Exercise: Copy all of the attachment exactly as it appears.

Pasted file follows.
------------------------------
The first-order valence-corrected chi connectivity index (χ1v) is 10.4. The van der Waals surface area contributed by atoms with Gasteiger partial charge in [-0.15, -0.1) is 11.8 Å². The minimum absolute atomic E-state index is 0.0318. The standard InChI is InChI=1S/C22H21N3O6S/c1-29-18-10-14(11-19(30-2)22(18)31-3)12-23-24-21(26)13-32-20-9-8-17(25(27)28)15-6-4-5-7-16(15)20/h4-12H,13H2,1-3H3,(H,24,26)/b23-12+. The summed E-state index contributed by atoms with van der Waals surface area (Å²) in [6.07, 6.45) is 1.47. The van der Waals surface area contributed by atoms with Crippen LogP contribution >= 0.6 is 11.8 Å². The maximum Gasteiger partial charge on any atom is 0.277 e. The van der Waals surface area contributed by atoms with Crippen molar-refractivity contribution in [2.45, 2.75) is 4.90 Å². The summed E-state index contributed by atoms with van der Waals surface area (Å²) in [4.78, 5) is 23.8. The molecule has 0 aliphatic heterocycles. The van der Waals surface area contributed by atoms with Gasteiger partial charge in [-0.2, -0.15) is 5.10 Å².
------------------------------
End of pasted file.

The first-order valence-corrected chi connectivity index (χ1v) is 10.4. The van der Waals surface area contributed by atoms with Gasteiger partial charge in [-0.15, -0.1) is 11.8 Å². The minimum absolute atomic E-state index is 0.0318. The standard InChI is InChI=1S/C22H21N3O6S/c1-29-18-10-14(11-19(30-2)22(18)31-3)12-23-24-21(26)13-32-20-9-8-17(25(27)28)15-6-4-5-7-16(15)20/h4-12H,13H2,1-3H3,(H,24,26)/b23-12+. The summed E-state index contributed by atoms with van der Waals surface area (Å²) in [6.07, 6.45) is 1.47. The van der Waals surface area contributed by atoms with Crippen LogP contribution >= 0.6 is 11.8 Å². The maximum Gasteiger partial charge on any atom is 0.277 e. The van der Waals surface area contributed by atoms with Crippen molar-refractivity contribution in [2.45, 2.75) is 4.90 Å². The summed E-state index contributed by atoms with van der Waals surface area (Å²) in [4.78, 5) is 23.8. The molecule has 0 aliphatic heterocycles. The van der Waals surface area contributed by atoms with Gasteiger partial charge in [-0.2, -0.15) is 5.10 Å².